In-depth reviews

Mercedes EQA review - Interior, design and technology

It’s the usual premium fare inside the Mercedes EQA, while the infotainment system is a real highlight

Rather than design and build a bespoke platform for the all-electric EQA, Mercedes has opted to adapt existing architecture from its GLA small SUV. Space has been created under the vehicle floor to house the electric motor and a battery pack, while the platform has been strengthened to support this extra load. With a kerb weight of well over 2,000kg, the EQA is a heavy car; a full 500kg more than the closely related GLA model.

At first glance, the EQA appears to be a dead ringer for the GLA combustion-engined car. While this is largely true, there are a few tell-tale signs that give the game away and let people know that this is an all-electric model. The EQA has softer lines compared to the rest of the A-Class family, along with a blanked-off grille - the focus being to create a smooth exterior to help reduce unwanted drag and move more cleanly through the air.

Inside, perceived quality remains high with lots of soft-touch materials on regular touchpoints, although in our test car we did notice some lower-grade plastics used elsewhere in the cabin.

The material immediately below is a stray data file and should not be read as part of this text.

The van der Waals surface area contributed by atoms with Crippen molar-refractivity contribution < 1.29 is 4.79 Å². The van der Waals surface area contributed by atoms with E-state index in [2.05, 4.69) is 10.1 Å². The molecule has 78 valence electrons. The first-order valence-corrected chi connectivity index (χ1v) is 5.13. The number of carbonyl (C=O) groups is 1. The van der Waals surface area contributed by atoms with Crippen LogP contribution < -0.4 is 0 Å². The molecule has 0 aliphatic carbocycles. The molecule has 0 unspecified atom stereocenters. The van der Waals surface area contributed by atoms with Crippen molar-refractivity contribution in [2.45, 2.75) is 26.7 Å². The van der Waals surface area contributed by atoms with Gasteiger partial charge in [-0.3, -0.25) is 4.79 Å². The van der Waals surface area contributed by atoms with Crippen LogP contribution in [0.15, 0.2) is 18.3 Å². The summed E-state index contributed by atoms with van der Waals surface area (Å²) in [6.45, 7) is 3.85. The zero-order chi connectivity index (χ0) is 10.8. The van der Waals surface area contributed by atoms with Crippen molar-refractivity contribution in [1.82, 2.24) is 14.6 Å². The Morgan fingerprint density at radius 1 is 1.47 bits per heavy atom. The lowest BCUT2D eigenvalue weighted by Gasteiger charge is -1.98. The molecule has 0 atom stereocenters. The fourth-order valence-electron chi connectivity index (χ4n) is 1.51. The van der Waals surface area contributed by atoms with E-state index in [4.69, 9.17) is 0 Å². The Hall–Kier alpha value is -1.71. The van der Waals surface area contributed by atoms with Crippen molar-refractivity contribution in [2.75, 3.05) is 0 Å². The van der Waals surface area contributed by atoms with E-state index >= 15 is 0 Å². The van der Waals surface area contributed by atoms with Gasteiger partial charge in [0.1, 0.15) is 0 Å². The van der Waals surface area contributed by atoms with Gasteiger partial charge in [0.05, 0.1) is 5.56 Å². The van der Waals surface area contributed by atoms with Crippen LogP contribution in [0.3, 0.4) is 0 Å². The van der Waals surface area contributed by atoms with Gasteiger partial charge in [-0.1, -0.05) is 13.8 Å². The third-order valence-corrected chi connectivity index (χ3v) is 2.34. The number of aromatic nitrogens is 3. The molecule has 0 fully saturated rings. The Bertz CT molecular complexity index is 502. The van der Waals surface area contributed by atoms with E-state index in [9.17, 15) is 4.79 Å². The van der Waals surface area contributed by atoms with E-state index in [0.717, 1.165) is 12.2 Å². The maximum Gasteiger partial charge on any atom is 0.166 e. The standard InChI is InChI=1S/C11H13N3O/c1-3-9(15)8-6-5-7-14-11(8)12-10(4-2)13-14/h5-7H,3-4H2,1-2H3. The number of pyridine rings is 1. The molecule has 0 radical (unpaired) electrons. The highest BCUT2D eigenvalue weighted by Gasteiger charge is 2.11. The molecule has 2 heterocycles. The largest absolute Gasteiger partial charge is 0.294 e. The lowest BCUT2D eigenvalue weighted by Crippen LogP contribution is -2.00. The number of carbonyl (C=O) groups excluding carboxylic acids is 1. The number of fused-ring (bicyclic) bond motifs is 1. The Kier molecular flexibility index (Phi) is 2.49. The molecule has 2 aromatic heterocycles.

Standard kit is pretty generous with the Sport versions benefiting from LED headlights, rear privacy glass, heated front seats and climate control, while the popular AMG-Line trim includes a more aggressive exterior styling kit, sports seats, a flat-bottomed sports steering wheel trimmed in Nappa leather and plenty of aluminium trim.

Upgrading further to the Premium pack brings luxury items such as a sliding panoramic glass sunroof, a wireless smartphone charging pad and an upgraded 10-speaker audio system. The Premium Plus pack is no longer offered.

Sat-nav, stereo and infotainment

The EQA includes dual 10.25-inch displays which create a widescreen look across the top of the dash. The intuitive infotainment system is excellent, with sharp graphics and a touchscreen which responds quickly to any inputs. 

You have the option to upgrade the sat-nav to feature ‘augmented reality’ which helps with directions by overlaying arrows onto a live feed of the road ahead. We think it’s slightly gimmicky, although some of the Auto Express staff have been more positive about its usefulness - perhaps one to try before you buy.

Android Auto and Apple CarPlay are both standard across the EQA range, along with a nine speaker audio system, while the Premium pack adds a further speaker to the mix.

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